Fisheye for the Car Guy
I have always been fascinated by fish eye photography. In this world of sunsets, mountains, beaches, bikini models and other great photos, few have tackled the last frontier, the 180 degree fish eye photo. A few years back I received a 8mm Peleng lens from Belarus to experiment with and it woprked well as an occasional use lens but I was frustrated by the crop factor. It went from 8mm to 12.8mm on my Canon and to 16mm on my Olympus. I also found it was hard to focus and get good exposures. I did learn the reverse trick after all of my EP3 shots were bad. You basically unscrew the lens at the front to change how it focuses.
|Canon 20d with Peleng 8mm|
To solve the crop factor I purchased a Canon 5d. Still I had issues getting good shots with the Peleng. It became a trial and error process. I also had to remember to stop down the lens everytime as you will generally want to shot with a small aperature for any depth of field.
|Olympus EP3 with Peleng 8mm|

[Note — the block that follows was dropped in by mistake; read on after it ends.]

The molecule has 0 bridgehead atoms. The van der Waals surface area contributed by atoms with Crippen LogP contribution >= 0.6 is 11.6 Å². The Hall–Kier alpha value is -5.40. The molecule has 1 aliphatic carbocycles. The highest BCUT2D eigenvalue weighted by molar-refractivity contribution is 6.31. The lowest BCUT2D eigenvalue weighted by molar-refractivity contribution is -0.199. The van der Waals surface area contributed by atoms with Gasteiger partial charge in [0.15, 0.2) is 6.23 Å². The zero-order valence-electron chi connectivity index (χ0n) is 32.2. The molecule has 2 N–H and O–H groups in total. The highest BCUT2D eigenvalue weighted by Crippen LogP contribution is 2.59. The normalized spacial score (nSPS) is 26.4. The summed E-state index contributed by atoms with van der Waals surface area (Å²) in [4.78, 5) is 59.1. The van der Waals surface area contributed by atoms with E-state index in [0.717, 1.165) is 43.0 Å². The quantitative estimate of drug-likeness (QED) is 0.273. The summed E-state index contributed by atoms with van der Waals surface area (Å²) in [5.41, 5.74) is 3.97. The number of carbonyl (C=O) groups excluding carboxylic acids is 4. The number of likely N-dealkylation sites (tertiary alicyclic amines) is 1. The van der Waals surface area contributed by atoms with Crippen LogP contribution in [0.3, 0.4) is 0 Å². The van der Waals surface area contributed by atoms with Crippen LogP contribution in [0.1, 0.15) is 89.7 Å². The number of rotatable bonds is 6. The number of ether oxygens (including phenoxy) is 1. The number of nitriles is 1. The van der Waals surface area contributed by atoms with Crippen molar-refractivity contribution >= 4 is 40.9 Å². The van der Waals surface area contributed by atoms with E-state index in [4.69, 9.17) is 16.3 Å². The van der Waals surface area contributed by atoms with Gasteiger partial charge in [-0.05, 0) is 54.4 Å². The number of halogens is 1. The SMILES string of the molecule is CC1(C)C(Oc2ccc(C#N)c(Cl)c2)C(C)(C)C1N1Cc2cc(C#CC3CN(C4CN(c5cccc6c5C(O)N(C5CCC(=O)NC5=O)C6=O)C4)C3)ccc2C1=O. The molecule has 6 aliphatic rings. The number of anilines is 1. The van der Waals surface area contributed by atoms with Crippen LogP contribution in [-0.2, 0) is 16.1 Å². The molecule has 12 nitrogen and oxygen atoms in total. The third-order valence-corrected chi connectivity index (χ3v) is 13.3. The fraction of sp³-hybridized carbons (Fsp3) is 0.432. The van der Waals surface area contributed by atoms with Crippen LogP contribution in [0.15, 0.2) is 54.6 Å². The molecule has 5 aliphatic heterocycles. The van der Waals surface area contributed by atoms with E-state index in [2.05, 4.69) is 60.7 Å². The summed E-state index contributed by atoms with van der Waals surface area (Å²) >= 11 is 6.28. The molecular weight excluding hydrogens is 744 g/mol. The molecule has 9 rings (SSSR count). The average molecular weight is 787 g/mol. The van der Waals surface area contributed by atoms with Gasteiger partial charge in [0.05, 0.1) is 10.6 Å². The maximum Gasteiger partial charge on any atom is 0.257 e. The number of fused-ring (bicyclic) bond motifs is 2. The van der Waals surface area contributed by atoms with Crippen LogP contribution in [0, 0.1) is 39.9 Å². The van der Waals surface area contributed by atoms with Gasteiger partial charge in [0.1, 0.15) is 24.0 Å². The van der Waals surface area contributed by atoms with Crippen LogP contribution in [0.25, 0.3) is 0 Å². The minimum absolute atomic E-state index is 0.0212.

Eventually I decided to bite the bullet and purchase Canon EF 8-15mm f/4 L USM Fisheye Lens. This has solved several problems for me, by giving proper exposure information to the camera and autofocusing. I shoot mostly in Aperature priority and try to get as much depth of field as possible. I aslo use the Canon Focusing Screen Ee-D to aid in lining up my shots. The grid really helps keep the car centered.
My new niche is antique, classic and modern cars, all shot through the fisheye perspective. Car cruise-ins are a great place to see old cars and to take some great photos.
|Canon 5d with Canon 8mm|
To see more of these type pictures, please go to http://carfisheye.blogspot.com/
Flag as inappropriate
The views and opinions expressed in this article are those of the author and do not necessarily reflect the views and opinions held by dpreview.com or any affiliated companies.